Erysipelas of the left upper limb occurring after elbow dislocation
- Author(s): Badri, Talel;
- Mokni, Mourad;
- Sassi, Maha Ben;
- Cherif, Faika;
- Azaiz, Mohamed Iyadh;
- Dhahri, Amel Ben Osman
- et al.
Published Web Locationhttps://doi.org/10.5070/D38w94q2sd
Erysipelas of the left upper limb occurring after elbow dislocationDermatology Department, La Rabta Hospital, Rue Jabbari, 1007 Tunis- Tunisia. firstname.lastname@example.org
Talel Badri MD, Mourad Mokni MD, Maha Ben Sassi MD, Faika Cherif MD, Mohamed Iyadh Azaiz MD, Amel Ben Osman Dhahri MD
Dermatology Online Journal 12 (4): 9
BACKGROUND: Erysipelas is an acute infection occurring chiefly in the lower limbs, rarely in the upper limbs. OBSERVATION: A 45-year-old patient suffering from Charcot-Marie-Tooth disease with neuropathy of the limbs, presented with fever and a 24-hour history of a well-circumscribed inflammatory and infiltrated plaque of the left arm. Erysipelas was diagnosed and intravenous penicillin was administered leading to regression of the inflammatory signs, however edema persisted in the inner part of the left elbow. An x-ray showed left elbow dislocation. The patient revealed trauma of the left upper limb 5 weeks before. DISCUSSION: The occurrence of erysipelas is usually associated with lymphatic edema or venous incontinence. Lymphatic lesions due to radiotherapy or surgery may afflict draining vessels leading to venous and lymphatic stasis and then infection occurs. We find no reported cases of erysipelas following elbow dislocation but we postulate its pathogenesis to be similar.
Erysipelas is an acute infectious disease occurring chiefly in the lower limbs. It involves the dermis and dermal lymphatics as opposed to cellulitis which involves the deep dermis and subcutaneous tissue. The occurrence of erysipelas in the upper limbs is rare.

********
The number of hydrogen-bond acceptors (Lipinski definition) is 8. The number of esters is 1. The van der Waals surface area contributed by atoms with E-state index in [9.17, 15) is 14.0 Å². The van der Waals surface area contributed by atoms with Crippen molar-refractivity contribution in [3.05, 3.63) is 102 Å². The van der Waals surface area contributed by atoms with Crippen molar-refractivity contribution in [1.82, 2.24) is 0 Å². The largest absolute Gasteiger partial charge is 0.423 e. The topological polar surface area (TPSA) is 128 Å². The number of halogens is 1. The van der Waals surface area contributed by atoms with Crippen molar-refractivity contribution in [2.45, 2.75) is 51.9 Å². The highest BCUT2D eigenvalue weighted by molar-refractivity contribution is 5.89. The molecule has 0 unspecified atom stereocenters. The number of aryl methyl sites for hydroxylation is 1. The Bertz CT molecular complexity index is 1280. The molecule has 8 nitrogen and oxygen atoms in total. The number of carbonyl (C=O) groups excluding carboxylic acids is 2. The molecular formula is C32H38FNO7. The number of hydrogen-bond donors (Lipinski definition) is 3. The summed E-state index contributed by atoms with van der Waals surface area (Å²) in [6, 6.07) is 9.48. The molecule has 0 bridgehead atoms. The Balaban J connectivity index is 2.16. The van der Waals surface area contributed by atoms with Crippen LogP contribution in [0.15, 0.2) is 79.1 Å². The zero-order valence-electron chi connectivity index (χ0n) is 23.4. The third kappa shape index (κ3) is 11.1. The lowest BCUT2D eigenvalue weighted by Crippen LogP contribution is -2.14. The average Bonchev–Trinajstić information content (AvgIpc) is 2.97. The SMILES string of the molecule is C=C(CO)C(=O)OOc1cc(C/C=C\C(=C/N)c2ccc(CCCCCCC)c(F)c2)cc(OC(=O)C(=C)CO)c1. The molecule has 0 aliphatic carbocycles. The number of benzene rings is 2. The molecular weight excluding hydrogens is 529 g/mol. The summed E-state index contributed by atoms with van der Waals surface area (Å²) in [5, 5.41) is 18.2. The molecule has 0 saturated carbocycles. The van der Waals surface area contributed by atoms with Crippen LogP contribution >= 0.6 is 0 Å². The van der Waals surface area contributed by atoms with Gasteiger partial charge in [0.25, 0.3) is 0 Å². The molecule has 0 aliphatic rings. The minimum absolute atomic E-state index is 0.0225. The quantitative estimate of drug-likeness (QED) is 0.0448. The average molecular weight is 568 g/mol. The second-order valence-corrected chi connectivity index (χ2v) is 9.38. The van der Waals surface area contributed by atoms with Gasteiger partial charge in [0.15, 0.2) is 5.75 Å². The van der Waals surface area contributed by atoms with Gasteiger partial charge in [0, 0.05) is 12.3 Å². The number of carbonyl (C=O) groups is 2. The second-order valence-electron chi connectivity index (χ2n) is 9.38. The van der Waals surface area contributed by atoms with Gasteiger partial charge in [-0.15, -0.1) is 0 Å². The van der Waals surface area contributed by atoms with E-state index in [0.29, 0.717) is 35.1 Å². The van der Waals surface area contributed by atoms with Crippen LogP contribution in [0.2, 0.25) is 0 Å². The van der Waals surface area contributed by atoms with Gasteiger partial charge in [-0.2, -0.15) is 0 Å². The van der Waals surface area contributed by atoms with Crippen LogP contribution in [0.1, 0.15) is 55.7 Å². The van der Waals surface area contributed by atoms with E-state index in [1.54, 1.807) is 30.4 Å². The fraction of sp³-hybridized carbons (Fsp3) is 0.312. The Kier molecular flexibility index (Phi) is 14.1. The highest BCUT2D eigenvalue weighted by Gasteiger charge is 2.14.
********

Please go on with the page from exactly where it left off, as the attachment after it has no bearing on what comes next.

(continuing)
We report the case of a 45-year-old woman suffering since childhood from Charcot-Marie-Tooth disease Type 1 of uncertain inheritance mode. For the previous 5 years she suffered from slowly progressive neuropathic disorders, including anesthesia of the feet and hypesthesia of the legs and upper limbs. Neuromuscular biopsy revealed plurisegmental demyelinization consistent with a severe axonal neuropathy.
The patient presented with fever, fatigue, and a warm erythematous plaque of the left upper limb that occurred and developed rapidly within 24 hours. On physical examination, the patient was febrile (38.6° C) and had a well-circumscribed erythematous, edematous and inflammatory plaque with distinct edge on the left arm and forearm, within which were multiple blisters containing serosanguinous fluid (Fig. 1).
Bilateral palmar scratches were also observed but no associated nodule was found. Mobilization of the left elbow was slightly painful and neurological examination confirmed hypesthesia and absence of tendon reflexes in the limbs. Biological tests showed leukocytosis at 13x106/ml. Cultures of fluid from two blisters were negative. Arterio-venous Doppler examination failed to show vascular thrombosis. Erysipelas of the left upper limb was thus diagnosed and penicillin-G therapy was administered at the dose of 12 million IU per day intravenously for 15 days leading to the regression of the inflammatory plaque; however, there was persistent edema of the inner face of the left elbow as well as a functional impairment. On further investigation, the patient revealed a neglected trauma of the left upper limb 5 weeks prior. X-ray examination showed left elbow dislocation.